(CNSNews.com) – Representative Steve King (R-Iowa) said that ObamaCare funding has not been completely cut despite the passage on Friday of several GOP amendments to de-fund implementation of the law through fiscal year 2011, which ends Sept. 30. In fact, $105.5 billion in automatic federal spending for ObamaCare is still in place.
King, in an interview with CNSNews.com, said that because his colleagues did not allow him to offer an amendment to stop a slew of automatic spending programs created by the health care reform package, some provisions of the law will continue to operate.
“That’s true,” King said of the untouched spending. “There are multiple places written into the ObamaCare legislation that automatically appropriate, dozens of places.”
While the House passed amendments from King and Reps. Denny Rehberg (R-Mont.) and Jo Ann Emerson (R-Mo.) to strip the government of the discretionary funding needed to implement the law’s insurance mandate and other regulations, they did not allow King to offer an amendment shutting off a combined $105.5 billion in automatic spending authorized by ObamaCare itself.
“We got a CRS [Congressional Research Service] report published February 10 – just a week ago Thursday – and that report came out and I knew the numbers in it [because] we’d been working with them and I had been talking about the total,” King said.
“It’s $105.5 billion in automatic appropriations that were just slipped into ObamaCare and they go on in perpetuity unless Congress can take affirmative action to shut them off,” he said.
The amendment King planned to offer to stop the automatic spending was blocked by the Republican-controlled House Rules Committee on Monday because it violated the rules against legislating in spending bills. Under this rule, spending bills cannot create new legislation or alter existing law.
Because his amendment was not granted a waiver – an exemption sometimes granted by the Rules Committee – King would have had to force a showdown with GOP leadership on the House floor in order to bring the amendment up for a vote.
Instead, King offered his amendment on the floor and debated it before allowing the House Parliamentarian to strike it down because it was in violation of the rules.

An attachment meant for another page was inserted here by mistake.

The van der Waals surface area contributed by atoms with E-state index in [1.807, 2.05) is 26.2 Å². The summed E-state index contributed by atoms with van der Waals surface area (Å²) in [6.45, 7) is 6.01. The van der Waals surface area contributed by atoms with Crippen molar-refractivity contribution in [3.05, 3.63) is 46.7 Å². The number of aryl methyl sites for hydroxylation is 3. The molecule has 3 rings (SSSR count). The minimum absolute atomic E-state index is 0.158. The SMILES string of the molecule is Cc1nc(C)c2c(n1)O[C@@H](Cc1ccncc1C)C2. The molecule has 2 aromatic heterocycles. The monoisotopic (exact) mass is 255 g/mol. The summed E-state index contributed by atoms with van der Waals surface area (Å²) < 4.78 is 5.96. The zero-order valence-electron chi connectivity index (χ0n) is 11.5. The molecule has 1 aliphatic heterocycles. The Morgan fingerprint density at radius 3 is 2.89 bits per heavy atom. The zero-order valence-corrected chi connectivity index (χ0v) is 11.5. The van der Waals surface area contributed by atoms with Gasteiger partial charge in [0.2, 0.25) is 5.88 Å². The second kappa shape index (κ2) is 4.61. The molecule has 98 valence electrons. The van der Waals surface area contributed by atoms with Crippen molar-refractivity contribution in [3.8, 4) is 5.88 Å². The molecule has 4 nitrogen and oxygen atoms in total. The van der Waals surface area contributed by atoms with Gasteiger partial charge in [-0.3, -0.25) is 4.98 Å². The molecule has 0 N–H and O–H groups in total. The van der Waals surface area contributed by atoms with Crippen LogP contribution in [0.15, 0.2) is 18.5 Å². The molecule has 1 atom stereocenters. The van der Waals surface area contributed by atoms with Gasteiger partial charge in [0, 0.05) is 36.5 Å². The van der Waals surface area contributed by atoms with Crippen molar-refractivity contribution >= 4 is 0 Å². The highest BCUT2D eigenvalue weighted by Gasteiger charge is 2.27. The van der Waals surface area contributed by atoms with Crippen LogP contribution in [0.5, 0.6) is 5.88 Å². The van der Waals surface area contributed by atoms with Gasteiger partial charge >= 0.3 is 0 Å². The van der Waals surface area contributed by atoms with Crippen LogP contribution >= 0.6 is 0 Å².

The amendment would have rescinded unspent money already appropriated for the programs, preventing them from spending in the future and bringing these little-known parts of ObamaCare to a permanent halt.
However, King said that he and House Majority Leader Eric Cantor (R-Va.) are now “working together” to find a way to cut off this automatic funding.
“They’re [GOP leaders] looking for a good vehicle and good timing and I’m looking,” King said. “We’re working together in a common way to get there and I’ve said that I believe that we need to put my language onto every appropriations bill all the way through the 112th Congress and I’m still of that opinion.”
“The debt ceiling is another good place for leverage,” said King. “There’s been a suggestion just to – with limited constraints – bring a debt ceiling bill and put the complete repeal of ObamaCare right on it.”
“I’m confident that Leader Cantor and I are on the same page,” said King.
King said that he was confident his amendment would pass when he eventually offers it.
“I think that we’ve got the votes to pass anything that cuts off funding, that further repeals,” he said. “It’s a matter of bringing the right [political] leverage to bear.”
King told CNSNews.com that he felt more confident than ever that Republicans would stand up for what they believe in and insist on a complete defunding of ObamaCare.
“As strong as our House is on this, that [today’s vote] helps the leaders be even stronger,” he said. “So after this vote today, I’m good.”